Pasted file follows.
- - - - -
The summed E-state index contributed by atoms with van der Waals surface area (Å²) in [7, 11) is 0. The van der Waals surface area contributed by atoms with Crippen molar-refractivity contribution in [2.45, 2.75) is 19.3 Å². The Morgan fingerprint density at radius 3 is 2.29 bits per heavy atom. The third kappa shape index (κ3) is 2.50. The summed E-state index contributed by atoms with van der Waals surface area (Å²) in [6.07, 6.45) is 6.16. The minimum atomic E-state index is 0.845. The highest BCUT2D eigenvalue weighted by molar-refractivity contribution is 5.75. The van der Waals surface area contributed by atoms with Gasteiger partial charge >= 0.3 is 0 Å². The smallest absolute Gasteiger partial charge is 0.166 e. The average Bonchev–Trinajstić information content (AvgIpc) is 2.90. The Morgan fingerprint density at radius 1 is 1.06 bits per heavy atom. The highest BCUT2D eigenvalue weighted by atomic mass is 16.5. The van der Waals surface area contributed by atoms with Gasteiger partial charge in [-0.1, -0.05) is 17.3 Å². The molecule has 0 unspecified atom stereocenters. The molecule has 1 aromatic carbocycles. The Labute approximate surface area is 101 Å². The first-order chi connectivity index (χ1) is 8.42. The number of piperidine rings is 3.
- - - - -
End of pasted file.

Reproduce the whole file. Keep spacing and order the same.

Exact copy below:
The summed E-state index contributed by atoms with van der Waals surface area (Å²) in [7, 11) is 0. The van der Waals surface area contributed by atoms with Crippen molar-refractivity contribution in [2.45, 2.75) is 19.3 Å². The Morgan fingerprint density at radius 3 is 2.29 bits per heavy atom. The third kappa shape index (κ3) is 2.50. The summed E-state index contributed by atoms with van der Waals surface area (Å²) in [6.07, 6.45) is 6.16. The minimum atomic E-state index is 0.845. The highest BCUT2D eigenvalue weighted by molar-refractivity contribution is 5.75. The van der Waals surface area contributed by atoms with Gasteiger partial charge >= 0.3 is 0 Å². The smallest absolute Gasteiger partial charge is 0.166 e. The average Bonchev–Trinajstić information content (AvgIpc) is 2.90. The Morgan fingerprint density at radius 1 is 1.06 bits per heavy atom. The highest BCUT2D eigenvalue weighted by atomic mass is 16.5. The van der Waals surface area contributed by atoms with Gasteiger partial charge in [-0.1, -0.05) is 17.3 Å². The molecule has 0 unspecified atom stereocenters. The molecule has 1 aromatic carbocycles. The Labute approximate surface area is 101 Å². The first-order chi connectivity index (χ1) is 8.42. The number of piperidine rings is 3.